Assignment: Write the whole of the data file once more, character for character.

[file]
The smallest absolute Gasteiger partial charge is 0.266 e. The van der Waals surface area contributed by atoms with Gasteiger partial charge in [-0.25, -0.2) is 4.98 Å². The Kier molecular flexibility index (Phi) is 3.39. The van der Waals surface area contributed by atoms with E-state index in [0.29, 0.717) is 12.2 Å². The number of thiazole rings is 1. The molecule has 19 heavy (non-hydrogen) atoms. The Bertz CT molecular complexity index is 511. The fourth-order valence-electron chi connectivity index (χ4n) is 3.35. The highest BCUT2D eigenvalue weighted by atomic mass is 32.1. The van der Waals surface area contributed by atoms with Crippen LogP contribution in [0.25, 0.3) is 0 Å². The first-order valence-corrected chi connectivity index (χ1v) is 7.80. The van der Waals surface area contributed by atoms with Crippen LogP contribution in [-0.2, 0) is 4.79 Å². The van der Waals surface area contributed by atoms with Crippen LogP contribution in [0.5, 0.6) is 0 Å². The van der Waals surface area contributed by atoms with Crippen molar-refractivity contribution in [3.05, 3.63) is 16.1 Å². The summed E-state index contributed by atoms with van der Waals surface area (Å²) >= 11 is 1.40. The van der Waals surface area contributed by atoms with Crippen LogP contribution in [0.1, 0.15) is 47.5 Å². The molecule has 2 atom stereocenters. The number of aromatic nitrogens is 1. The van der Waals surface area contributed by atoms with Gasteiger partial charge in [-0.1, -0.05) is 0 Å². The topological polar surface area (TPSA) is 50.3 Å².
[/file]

The smallest absolute Gasteiger partial charge is 0.266 e. The van der Waals surface area contributed by atoms with Gasteiger partial charge in [-0.25, -0.2) is 4.98 Å². The Kier molecular flexibility index (Phi) is 3.39. The van der Waals surface area contributed by atoms with E-state index in [0.29, 0.717) is 12.2 Å². The number of thiazole rings is 1. The molecule has 19 heavy (non-hydrogen) atoms. The Bertz CT molecular complexity index is 511. The fourth-order valence-electron chi connectivity index (χ4n) is 3.35. The highest BCUT2D eigenvalue weighted by atomic mass is 32.1. The van der Waals surface area contributed by atoms with Crippen LogP contribution in [0.25, 0.3) is 0 Å². The first-order valence-corrected chi connectivity index (χ1v) is 7.80. The van der Waals surface area contributed by atoms with Crippen LogP contribution in [-0.2, 0) is 4.79 Å². The van der Waals surface area contributed by atoms with Crippen LogP contribution in [0.5, 0.6) is 0 Å². The van der Waals surface area contributed by atoms with Crippen molar-refractivity contribution in [3.05, 3.63) is 16.1 Å². The summed E-state index contributed by atoms with van der Waals surface area (Å²) >= 11 is 1.40. The van der Waals surface area contributed by atoms with Crippen LogP contribution in [0.1, 0.15) is 47.5 Å². The molecule has 2 atom stereocenters. The number of aromatic nitrogens is 1. The van der Waals surface area contributed by atoms with Gasteiger partial charge in [-0.1, -0.05) is 0 Å². The topological polar surface area (TPSA) is 50.3 Å².